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Nordic center staying busy in Vail

Melanie Wong
mwong@vaildaily.com
Vail, CO Colorado

VAIL, Colorado ” The brisk sound of skis scraping against smooth, corduroy trails mean that business is booming at the Vail Nordic Center in Vail, Colorado.

While many Vail businesses, and even Vail Resorts, are reporting that revenue has been down this season, the cross country skiing and snowshoe center is actually seeing an increase in business.

Revenues from season passes, day passes, rentals, lessons and sales are up 5 percent from last year, said Vail Nordic Center owner Mia Stockdale.



The center has sold over 400 season passes so far this year and expect to sell about 500 before the season is over ” that’s compared to about 325 from last season.

Lessons and day pass sales are also strong, she said.



Stockdale said she attributes the growing number of cross-country skiers and snowshoers to the fact that the Nordic center is affordable, and that people are still investing in their health despite the recession.

“People are kind of prioritizing,” she said. “They’re like, ‘This is what I’ve got,’ and it seems this is where they’re going to spend it. The Nordic Center is peaceful and not crowded, it’s great exercise, and it’s challenging.”

Denver resident Kirsten Thompson said she comes up to Vail about twice a week to classic cross-country ski. To deal with the economy, she is cutting back on some expenses, such as going out to eat and even cutting out a ski weekend, but she hasn’t cut back on cross country, she said.



“When it comes to the pocket book, I definitely prefer cross country skiing,” she said. “Also, it’s good exercise, it’s peaceful, the people are the friendliest, and there are never lift lines.”

The Nordic Center has tried to keep its prices affordable, Stockdale said ” a day pass is $8, and a season pass is $90. Both prices have increased slightly since last year, but still are about half the price of other Nordic centers around the state.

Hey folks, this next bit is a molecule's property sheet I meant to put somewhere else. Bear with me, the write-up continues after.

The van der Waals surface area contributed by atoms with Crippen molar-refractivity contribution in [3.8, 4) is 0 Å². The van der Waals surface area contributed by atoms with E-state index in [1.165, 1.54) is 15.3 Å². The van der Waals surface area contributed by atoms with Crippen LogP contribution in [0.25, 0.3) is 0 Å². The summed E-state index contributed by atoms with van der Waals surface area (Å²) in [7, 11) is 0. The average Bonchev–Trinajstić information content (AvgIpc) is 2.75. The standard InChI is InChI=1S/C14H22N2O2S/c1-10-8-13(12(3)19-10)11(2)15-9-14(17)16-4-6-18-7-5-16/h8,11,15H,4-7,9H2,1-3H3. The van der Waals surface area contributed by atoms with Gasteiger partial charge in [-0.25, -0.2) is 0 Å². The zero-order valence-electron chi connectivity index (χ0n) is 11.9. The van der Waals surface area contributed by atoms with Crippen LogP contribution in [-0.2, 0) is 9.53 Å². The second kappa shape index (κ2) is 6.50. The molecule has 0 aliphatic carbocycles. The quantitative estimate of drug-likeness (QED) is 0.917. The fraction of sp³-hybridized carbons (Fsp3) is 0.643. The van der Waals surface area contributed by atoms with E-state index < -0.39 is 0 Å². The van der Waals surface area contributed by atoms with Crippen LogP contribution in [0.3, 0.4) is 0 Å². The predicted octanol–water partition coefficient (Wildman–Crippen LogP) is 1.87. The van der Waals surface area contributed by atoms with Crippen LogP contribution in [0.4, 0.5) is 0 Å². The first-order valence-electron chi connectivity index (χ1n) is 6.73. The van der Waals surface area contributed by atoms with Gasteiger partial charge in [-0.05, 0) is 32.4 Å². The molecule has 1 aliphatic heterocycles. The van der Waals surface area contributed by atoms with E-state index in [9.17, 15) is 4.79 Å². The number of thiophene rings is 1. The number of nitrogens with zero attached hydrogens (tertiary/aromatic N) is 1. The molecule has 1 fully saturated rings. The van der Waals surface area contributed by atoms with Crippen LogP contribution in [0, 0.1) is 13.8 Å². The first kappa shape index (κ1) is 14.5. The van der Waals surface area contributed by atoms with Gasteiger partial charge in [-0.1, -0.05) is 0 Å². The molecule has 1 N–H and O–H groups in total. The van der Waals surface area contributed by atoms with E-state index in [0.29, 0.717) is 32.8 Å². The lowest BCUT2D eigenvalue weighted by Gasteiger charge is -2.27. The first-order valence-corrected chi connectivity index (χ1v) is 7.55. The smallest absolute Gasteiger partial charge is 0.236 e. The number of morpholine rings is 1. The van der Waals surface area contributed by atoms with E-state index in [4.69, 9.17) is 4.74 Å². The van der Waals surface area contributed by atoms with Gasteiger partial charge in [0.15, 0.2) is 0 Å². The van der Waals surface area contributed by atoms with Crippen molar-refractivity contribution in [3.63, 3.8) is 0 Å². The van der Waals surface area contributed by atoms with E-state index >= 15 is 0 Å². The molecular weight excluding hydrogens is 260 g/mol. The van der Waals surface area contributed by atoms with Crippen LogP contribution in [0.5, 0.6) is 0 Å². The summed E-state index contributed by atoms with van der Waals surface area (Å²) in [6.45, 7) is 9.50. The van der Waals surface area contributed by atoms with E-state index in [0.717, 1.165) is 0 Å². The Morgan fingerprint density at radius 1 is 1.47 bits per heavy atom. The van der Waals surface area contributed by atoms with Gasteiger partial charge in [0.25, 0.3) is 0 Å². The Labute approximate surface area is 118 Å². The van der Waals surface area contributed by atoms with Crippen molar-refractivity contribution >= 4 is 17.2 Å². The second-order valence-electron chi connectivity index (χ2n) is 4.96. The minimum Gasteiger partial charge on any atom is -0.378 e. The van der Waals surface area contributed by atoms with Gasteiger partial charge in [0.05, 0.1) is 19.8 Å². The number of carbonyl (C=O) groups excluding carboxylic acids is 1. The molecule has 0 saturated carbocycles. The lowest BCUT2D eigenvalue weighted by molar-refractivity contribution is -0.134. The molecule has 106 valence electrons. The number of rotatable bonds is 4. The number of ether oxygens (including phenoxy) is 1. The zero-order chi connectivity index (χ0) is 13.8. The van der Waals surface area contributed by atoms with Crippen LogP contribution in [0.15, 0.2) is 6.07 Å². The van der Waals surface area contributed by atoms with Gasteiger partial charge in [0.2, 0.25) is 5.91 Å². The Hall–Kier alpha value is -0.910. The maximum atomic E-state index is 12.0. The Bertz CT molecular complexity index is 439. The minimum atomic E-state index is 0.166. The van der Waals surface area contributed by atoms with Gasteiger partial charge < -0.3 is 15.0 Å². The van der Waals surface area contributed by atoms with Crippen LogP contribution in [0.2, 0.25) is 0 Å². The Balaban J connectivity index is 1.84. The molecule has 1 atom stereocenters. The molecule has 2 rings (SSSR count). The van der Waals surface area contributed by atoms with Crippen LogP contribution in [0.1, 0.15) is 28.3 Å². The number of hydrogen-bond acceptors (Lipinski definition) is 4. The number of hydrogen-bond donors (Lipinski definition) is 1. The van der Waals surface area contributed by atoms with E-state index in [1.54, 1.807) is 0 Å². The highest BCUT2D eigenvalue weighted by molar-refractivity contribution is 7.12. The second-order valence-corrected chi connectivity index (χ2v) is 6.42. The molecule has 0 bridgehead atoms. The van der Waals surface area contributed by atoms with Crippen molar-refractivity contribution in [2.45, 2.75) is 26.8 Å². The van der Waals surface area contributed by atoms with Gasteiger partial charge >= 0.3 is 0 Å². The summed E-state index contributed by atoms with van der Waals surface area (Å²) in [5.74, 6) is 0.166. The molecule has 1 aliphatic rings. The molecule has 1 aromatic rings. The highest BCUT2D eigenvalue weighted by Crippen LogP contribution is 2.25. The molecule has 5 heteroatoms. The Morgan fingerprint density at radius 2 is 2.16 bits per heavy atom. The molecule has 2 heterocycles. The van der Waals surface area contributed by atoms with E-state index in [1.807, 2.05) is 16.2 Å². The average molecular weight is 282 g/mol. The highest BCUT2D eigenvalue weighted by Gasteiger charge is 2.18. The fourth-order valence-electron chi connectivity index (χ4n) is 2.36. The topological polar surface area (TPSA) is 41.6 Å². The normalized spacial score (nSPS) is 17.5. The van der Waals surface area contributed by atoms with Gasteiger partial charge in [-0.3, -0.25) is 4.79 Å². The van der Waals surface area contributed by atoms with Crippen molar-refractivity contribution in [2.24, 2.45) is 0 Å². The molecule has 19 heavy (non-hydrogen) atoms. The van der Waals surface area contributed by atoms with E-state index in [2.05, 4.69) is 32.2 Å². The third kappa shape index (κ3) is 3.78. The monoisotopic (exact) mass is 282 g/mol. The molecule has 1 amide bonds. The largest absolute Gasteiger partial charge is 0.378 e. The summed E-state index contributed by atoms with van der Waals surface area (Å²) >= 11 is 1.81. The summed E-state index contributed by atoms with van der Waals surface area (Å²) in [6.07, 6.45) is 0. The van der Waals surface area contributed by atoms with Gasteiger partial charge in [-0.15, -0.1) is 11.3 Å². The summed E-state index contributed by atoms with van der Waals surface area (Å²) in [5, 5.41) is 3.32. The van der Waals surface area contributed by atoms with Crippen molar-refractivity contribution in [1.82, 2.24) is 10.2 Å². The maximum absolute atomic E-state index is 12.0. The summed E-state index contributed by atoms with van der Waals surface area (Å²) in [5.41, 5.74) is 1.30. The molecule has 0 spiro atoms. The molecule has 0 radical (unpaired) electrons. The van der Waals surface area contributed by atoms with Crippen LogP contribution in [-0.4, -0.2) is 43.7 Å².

Classic ski rentals and a day pass costs $25, and a bowl of chili and a cookie after skiing is a mere $5.50.

Stockdale said she’s noticed an increasing number of people getting seriously into the sport for the first time. Many people have bought season passes and the entire ski equipment package.

The sport is also popular with many local runners and cyclists who use it to stay in shape for the summer, she said.

Some said they find it a great alternative to alpine skiing on the mountain.

“It’s great for the vacationers who don’t want to alpine ski,” Stockdale said. “You can rent the gear and march around on the classic skis, and this is perfect beginner terrain.”

Karen Rutkovsky, on vacation from Illinois, was getting fitted for a pair of skate skis Wednesday afternoon. Her family was alpine skiing, but she opted to ski at the Nordic center for the week instead.

“I haven’t been (alpine skiing) in so long,” she said. “I’ve just loved it. It’s so calm and peaceful.”

She added that despite the family business struggling due to the economy, she and her husband opted to come out for their yearly Vail vacation anyway.

“We planned for the worst case,” she said of their finances. “But we plan this trip every year and my husband loves it. We still want to come out.”

Staff Writer Melanie Wong can be reached at 970-748-2928 or mwong@vaildaily.com.


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